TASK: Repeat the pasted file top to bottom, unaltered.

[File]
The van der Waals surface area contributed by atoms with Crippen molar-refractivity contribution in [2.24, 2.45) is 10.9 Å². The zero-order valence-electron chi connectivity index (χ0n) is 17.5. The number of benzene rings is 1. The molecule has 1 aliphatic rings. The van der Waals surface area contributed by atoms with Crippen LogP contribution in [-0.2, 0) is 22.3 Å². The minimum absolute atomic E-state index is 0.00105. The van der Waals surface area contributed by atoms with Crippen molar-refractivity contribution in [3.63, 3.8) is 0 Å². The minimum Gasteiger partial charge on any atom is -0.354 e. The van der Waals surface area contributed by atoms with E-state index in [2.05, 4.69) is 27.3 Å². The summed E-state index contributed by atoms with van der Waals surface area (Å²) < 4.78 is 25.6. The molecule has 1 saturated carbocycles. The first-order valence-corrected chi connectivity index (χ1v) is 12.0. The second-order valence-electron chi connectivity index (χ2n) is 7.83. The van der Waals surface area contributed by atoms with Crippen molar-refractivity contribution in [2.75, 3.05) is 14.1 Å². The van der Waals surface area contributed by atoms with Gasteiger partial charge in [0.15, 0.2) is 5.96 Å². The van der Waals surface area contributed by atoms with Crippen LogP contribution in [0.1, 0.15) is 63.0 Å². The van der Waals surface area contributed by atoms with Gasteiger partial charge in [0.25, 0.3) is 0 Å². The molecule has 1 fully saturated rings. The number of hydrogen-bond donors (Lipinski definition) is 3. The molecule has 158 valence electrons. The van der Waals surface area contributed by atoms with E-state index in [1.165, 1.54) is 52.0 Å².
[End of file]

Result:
The van der Waals surface area contributed by atoms with Crippen molar-refractivity contribution in [2.24, 2.45) is 10.9 Å². The zero-order valence-electron chi connectivity index (χ0n) is 17.5. The number of benzene rings is 1. The molecule has 1 aliphatic rings. The van der Waals surface area contributed by atoms with Crippen LogP contribution in [-0.2, 0) is 22.3 Å². The minimum absolute atomic E-state index is 0.00105. The van der Waals surface area contributed by atoms with Crippen molar-refractivity contribution in [3.63, 3.8) is 0 Å². The minimum Gasteiger partial charge on any atom is -0.354 e. The van der Waals surface area contributed by atoms with E-state index in [2.05, 4.69) is 27.3 Å². The summed E-state index contributed by atoms with van der Waals surface area (Å²) < 4.78 is 25.6. The molecule has 1 saturated carbocycles. The first-order valence-corrected chi connectivity index (χ1v) is 12.0. The second-order valence-electron chi connectivity index (χ2n) is 7.83. The van der Waals surface area contributed by atoms with Crippen molar-refractivity contribution in [2.75, 3.05) is 14.1 Å². The van der Waals surface area contributed by atoms with Gasteiger partial charge in [0.15, 0.2) is 5.96 Å². The van der Waals surface area contributed by atoms with Crippen LogP contribution in [0.1, 0.15) is 63.0 Å². The van der Waals surface area contributed by atoms with Gasteiger partial charge in [0.25, 0.3) is 0 Å². The molecule has 1 fully saturated rings. The number of hydrogen-bond donors (Lipinski definition) is 3. The molecule has 158 valence electrons. The van der Waals surface area contributed by atoms with E-state index in [1.165, 1.54) is 52.0 Å².